A Dozen Cops Have Been Charged After a No-Knock Raid Killed a Couple and Their Dog

The 2019 incident in Houston kicked off an investigation leading to murder charges and the discovery of an elaborate scheme to steal overtime pay.
January 26, 2021, 7:18pm
Houston Police Chief Art Acevedo talks to reporters during a news conference at Memorial Hermann Hospital on Tuesday, Jan. 29, 2019 in Houston.
Houston Police Chief Art Acevedo talks to reporters during a news conference at Memorial Hermann Hospital on Tuesday, Jan. 29, 2019 in Houston. (Godofredo A. Vasquez/Houston Chronicle via AP)

When a Houston couple and their dog were killed during a botched no-knock drug raid in 2019, the incident kicked off an investigation leading to murder charges and the discovery of an elaborate scheme to steal overtime pay—for a total of 12 officers now indicted.

Harris County District Attorney Kim Ogg announced Monday that Houston PD officer Felipe Gallegos has been charged with first-degree murder in the deaths of 59-year-old Dennis Tuttle and his wife, 58-year-old Rhogena Nicholas, killed in a January 2019 drug raid on their home. The couple’s dog was also killed, and several officers were shot in the chaos. Gallegos is the second officer, after officer Gerald Goines in 2019, to be charged with the deaths of the couple. If convicted, Gallegos could be sentenced to life in prison.

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Eight other members of the HPD were indicted Monday, including five active officers and three retired officers who were indicted on other charges last year, charged in connection to a scheme to falsify overtime hours, which was discovered during the investigation of the deadly raid. The overtime scheme dates back to at least 2017, according to NPR affiliate Houston Public Media. The officers have been charged with tampering with government records, theft by a public servant, and first- and second-degree charges of engaging in organized crime. An additional officer was charged with misapplication of fiduciary property in July 2020.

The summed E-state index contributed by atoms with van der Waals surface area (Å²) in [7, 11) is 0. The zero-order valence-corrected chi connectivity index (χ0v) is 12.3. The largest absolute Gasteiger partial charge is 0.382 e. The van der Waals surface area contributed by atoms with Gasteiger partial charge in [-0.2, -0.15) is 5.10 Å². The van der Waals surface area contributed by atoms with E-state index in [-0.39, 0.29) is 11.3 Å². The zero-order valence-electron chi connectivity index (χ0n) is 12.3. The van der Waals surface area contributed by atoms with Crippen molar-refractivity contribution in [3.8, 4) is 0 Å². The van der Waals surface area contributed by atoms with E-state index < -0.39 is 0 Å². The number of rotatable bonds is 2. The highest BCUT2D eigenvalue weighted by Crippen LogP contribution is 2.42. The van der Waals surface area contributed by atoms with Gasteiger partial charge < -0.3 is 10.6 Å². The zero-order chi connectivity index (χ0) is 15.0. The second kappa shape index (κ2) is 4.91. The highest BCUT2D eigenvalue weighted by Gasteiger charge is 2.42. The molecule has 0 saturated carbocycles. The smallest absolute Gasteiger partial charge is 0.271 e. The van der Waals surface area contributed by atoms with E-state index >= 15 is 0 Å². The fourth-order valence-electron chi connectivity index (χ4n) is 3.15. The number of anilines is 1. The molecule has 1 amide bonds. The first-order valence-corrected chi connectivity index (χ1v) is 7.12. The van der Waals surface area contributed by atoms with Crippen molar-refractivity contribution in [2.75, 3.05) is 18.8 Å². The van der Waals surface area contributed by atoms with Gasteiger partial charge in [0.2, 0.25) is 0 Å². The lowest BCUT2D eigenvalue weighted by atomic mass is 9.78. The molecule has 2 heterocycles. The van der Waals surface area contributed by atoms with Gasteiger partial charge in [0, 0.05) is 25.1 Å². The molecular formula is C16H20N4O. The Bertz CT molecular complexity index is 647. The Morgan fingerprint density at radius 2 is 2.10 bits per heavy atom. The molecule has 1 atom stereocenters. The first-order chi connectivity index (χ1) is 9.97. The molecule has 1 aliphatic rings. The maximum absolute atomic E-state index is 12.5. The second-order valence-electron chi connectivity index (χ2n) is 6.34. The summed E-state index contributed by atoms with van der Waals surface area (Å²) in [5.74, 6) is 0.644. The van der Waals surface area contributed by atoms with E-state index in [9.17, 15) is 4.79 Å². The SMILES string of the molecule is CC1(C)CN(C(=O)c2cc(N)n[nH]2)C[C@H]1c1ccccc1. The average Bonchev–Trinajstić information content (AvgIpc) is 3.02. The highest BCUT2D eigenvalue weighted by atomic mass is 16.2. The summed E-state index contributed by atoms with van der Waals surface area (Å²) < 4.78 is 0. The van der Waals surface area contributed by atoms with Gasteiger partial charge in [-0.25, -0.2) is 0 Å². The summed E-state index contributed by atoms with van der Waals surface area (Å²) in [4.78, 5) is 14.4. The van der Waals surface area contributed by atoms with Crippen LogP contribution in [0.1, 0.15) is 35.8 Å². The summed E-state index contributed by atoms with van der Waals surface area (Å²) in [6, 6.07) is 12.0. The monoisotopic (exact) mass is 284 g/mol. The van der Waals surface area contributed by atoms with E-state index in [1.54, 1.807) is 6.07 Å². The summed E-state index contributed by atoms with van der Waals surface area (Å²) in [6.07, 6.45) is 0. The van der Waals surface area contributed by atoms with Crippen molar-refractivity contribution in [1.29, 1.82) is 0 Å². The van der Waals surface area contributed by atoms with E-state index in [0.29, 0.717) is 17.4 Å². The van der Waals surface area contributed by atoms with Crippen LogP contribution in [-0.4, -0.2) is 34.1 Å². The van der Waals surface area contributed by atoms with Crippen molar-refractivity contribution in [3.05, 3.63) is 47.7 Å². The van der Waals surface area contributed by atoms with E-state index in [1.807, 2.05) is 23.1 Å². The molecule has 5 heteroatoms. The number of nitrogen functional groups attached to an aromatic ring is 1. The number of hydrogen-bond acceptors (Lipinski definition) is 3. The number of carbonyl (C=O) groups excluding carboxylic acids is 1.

“The consequences of corruption are that two innocent people and their dog were shot to death in their home by police,” Ogg said during a press conference Monday. “Four officers were shot, one paralyzed, and now all of them will face jurors who will determine their fate.”

On January 28, 2019, Houston police officers executed a no-knock warrant on the Tuttle residence after officer Goines claimed to have received a tip that the couple was selling heroin from their home. As the officers barged into the home, they were met with gunfire. The officers returned fire, killing the couple and their dog. Goines was one of five officers injured during the raid.

In February 2019, an internal Houston Police Department investigation found that Goines fabricated the details of the lead that confirmed the couple was selling drugs in order to obtain a no-knock warrant from a judge. Further investigation of the narcotics unit revealed the scheme to falsely secure overtime pay. A total of 12 police officers have been indicted in connection to the corruption investigation, according to Ogg.

Since May 2019, prosecutors with the DA’s office have been reviewing about 14,000 cases tied to the disgraced narcotics unit. Ogg told reporters that the two-year investigation of the corruption case will be a game-changer for how police-related prosecutions are handled in Houston and across the country.


“We’re looking at the cases we filed, how we filed them, and how they’re handled, in a new light,” Ogg said. “There will be more to come on cases that are pending, on past convictions and possible exonerations.”

The Houston Police Department did not immediately return VICE News’ request for comment, but HPD Police Chief Art Acevedo advised that officer Gallegos wasn’t directly involved in the corruption that led to the deaths of the couple, implying that he should face less-severe charges.


“I have said many times that the other officers involved in the incident, including the officer, indicted today, had no involvement in obtaining the warrant and responded appropriately to the deadly threat posed to them during its service,” he said in a statement Monday. “Nonetheless, I respect the grand jury process and hope this case will go to trial as soon as possible.”